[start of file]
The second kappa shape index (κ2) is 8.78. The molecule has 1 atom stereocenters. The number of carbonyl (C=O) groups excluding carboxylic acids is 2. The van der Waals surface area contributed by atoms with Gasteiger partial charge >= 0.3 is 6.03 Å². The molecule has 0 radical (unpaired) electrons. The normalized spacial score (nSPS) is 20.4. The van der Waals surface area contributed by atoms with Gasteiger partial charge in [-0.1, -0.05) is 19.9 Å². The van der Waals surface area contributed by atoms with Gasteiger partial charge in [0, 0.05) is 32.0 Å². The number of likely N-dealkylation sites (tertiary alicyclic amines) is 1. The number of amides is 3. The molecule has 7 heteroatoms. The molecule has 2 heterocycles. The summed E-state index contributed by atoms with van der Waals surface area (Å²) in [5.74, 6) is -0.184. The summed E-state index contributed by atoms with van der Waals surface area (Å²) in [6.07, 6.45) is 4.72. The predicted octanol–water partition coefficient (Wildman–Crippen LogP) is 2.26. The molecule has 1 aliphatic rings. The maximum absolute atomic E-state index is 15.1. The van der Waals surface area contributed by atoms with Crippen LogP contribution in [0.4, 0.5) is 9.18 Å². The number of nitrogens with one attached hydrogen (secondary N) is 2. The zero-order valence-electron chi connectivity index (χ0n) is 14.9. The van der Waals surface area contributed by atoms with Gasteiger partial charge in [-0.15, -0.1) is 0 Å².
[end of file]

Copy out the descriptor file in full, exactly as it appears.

The second kappa shape index (κ2) is 8.78. The molecule has 1 atom stereocenters. The number of carbonyl (C=O) groups excluding carboxylic acids is 2. The van der Waals surface area contributed by atoms with Gasteiger partial charge >= 0.3 is 6.03 Å². The molecule has 0 radical (unpaired) electrons. The normalized spacial score (nSPS) is 20.4. The van der Waals surface area contributed by atoms with Gasteiger partial charge in [-0.1, -0.05) is 19.9 Å². The van der Waals surface area contributed by atoms with Gasteiger partial charge in [0, 0.05) is 32.0 Å². The number of likely N-dealkylation sites (tertiary alicyclic amines) is 1. The number of amides is 3. The molecule has 7 heteroatoms. The molecule has 2 heterocycles. The summed E-state index contributed by atoms with van der Waals surface area (Å²) in [5.74, 6) is -0.184. The summed E-state index contributed by atoms with van der Waals surface area (Å²) in [6.07, 6.45) is 4.72. The predicted octanol–water partition coefficient (Wildman–Crippen LogP) is 2.26. The molecule has 1 aliphatic rings. The maximum absolute atomic E-state index is 15.1. The van der Waals surface area contributed by atoms with Crippen LogP contribution in [0.4, 0.5) is 9.18 Å². The number of nitrogens with one attached hydrogen (secondary N) is 2. The zero-order valence-electron chi connectivity index (χ0n) is 14.9. The van der Waals surface area contributed by atoms with Gasteiger partial charge in [-0.15, -0.1) is 0 Å².